By the 1969-1970 crop season—about the time Earlier was dismissing “crash programs”—55 percent of the 35 million acres of wheat in Pakistan and 35 percent of Indian’s 35 million acres of wheat were sown with the Mexican dwarf varieties or varieties derived from them. New production technologies were also introduced, such as a greater reliance on chemical fertilizer and pesticides and the drilling of thousands of wells for controlled irrigation. Government policies that encouraged these new styles of production provided loans that helped farmers adopt it. Wheat reduction in Pakistan nearly doubled in five years, going from 4. Million tons in 1965 to 8. 4 million tons in 1970. India went from 12. 3 million tons of wheat in 1965 to 20 million tons in 1970. Both nations were self-sufficient in cereal production by 1974. As important as the wheat program was, however, rice remains the world’s most important food crop, providing 35-80 percent of the calories consumed by people in Asia. The International Rice Research Institute in the Philippines was founded in 1960 and was funded by the Ford and Rockefeller Foundations, the government of the Philippines, and the U. S. Agency for International Development.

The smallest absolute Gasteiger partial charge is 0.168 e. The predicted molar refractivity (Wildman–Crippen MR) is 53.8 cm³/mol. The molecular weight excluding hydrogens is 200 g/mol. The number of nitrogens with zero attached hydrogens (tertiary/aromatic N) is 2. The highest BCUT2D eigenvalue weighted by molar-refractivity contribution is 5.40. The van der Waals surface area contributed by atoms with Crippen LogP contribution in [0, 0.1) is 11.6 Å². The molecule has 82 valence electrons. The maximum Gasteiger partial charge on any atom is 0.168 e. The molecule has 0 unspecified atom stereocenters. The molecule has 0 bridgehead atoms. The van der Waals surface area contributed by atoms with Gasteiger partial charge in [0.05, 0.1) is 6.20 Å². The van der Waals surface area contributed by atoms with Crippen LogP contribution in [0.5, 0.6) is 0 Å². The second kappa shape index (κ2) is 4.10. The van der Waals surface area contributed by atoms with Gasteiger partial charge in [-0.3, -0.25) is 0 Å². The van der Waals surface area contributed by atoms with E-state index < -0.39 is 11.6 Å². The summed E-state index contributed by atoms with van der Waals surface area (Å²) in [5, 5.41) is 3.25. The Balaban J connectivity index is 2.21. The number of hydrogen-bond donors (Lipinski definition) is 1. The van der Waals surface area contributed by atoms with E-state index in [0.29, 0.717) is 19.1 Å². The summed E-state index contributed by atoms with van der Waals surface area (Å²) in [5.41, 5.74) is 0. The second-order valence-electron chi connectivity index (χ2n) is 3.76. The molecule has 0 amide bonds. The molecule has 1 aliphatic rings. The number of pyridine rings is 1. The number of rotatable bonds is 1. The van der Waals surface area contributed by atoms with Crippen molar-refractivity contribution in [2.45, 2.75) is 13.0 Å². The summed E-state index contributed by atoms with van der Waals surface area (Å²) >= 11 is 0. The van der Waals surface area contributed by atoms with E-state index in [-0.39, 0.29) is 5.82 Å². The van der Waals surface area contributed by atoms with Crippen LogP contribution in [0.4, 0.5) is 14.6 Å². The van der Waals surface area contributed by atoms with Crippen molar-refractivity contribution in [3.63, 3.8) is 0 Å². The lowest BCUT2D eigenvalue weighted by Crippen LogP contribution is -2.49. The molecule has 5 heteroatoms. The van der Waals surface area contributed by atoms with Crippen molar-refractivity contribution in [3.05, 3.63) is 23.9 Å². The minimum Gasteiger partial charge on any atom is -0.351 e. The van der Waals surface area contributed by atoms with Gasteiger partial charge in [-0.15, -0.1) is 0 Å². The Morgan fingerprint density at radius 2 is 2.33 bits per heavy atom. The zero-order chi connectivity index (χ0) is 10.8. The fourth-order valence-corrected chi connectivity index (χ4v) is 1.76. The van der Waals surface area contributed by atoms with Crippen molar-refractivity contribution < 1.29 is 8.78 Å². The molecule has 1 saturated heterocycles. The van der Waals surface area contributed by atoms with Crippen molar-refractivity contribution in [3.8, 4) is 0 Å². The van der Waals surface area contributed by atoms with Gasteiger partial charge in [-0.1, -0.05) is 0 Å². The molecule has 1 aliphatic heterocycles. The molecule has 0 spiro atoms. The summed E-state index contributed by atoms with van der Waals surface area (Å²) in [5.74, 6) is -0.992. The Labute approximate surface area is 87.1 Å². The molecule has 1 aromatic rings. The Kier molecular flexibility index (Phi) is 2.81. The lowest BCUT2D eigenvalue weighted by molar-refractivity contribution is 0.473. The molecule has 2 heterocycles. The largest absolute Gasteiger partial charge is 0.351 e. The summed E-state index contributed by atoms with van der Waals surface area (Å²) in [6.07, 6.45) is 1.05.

This organization was to do for rice what the Mexican program had done for wheat. Scientists addressed the problem of intermittent flooding of rice paddies by developing strains of rice that would thrive even when submerged in three feet of water. The new varieties produced five times as much rice as the traditional departed varieties and opened flood-prone land to rice cultivation. Other varieties were dwarf (for the same reasons as the wheat), or more disease-resistant, or more suited to tropical climates. Scientists crossed thirty-eight different breeds of rice to rate AIR, which doubled yields and became known as “miracle rice. AIR served as the catalyst for what became known as the Green Revolution. By the end of the twentieth century, more than 60 percent of the world’s rice fields were planted with varieties developed by research institutes and related developers. A pest-resistant variety known as IR was planted on nearly 28 million acres, a record amount for a single food-plant variety. In addition to Mexico, Pakistan, India, and the Philippines, countries benefiting from the Green Revolution included Afghanistan, Sir Lankan, China, Indonesia, Iran, Kenya, Malay, Morocco, Thailand, Tunisia, and Turkey.